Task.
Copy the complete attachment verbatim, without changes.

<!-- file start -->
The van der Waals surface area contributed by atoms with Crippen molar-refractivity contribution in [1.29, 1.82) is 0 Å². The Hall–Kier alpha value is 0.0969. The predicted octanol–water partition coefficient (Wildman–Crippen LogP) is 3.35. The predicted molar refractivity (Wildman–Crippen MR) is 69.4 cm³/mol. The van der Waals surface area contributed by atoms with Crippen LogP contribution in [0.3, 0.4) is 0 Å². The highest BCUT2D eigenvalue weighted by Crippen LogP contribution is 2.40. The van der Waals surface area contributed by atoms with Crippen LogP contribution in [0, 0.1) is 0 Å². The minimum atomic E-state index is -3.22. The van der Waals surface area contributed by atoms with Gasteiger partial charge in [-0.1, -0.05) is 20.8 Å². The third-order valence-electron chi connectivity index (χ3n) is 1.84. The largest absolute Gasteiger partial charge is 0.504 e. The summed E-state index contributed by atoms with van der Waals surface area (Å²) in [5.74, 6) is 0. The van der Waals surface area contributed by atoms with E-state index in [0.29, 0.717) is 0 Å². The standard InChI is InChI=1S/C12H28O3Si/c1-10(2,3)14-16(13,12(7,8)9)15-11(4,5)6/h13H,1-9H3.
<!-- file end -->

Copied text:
The van der Waals surface area contributed by atoms with Crippen molar-refractivity contribution in [1.29, 1.82) is 0 Å². The Hall–Kier alpha value is 0.0969. The predicted octanol–water partition coefficient (Wildman–Crippen LogP) is 3.35. The predicted molar refractivity (Wildman–Crippen MR) is 69.4 cm³/mol. The van der Waals surface area contributed by atoms with Crippen LogP contribution in [0.3, 0.4) is 0 Å². The highest BCUT2D eigenvalue weighted by Crippen LogP contribution is 2.40. The van der Waals surface area contributed by atoms with Crippen LogP contribution in [0, 0.1) is 0 Å². The minimum atomic E-state index is -3.22. The van der Waals surface area contributed by atoms with Gasteiger partial charge in [-0.1, -0.05) is 20.8 Å². The third-order valence-electron chi connectivity index (χ3n) is 1.84. The largest absolute Gasteiger partial charge is 0.504 e. The summed E-state index contributed by atoms with van der Waals surface area (Å²) in [5.74, 6) is 0. The van der Waals surface area contributed by atoms with E-state index in [0.29, 0.717) is 0 Å². The standard InChI is InChI=1S/C12H28O3Si/c1-10(2,3)14-16(13,12(7,8)9)15-11(4,5)6/h13H,1-9H3.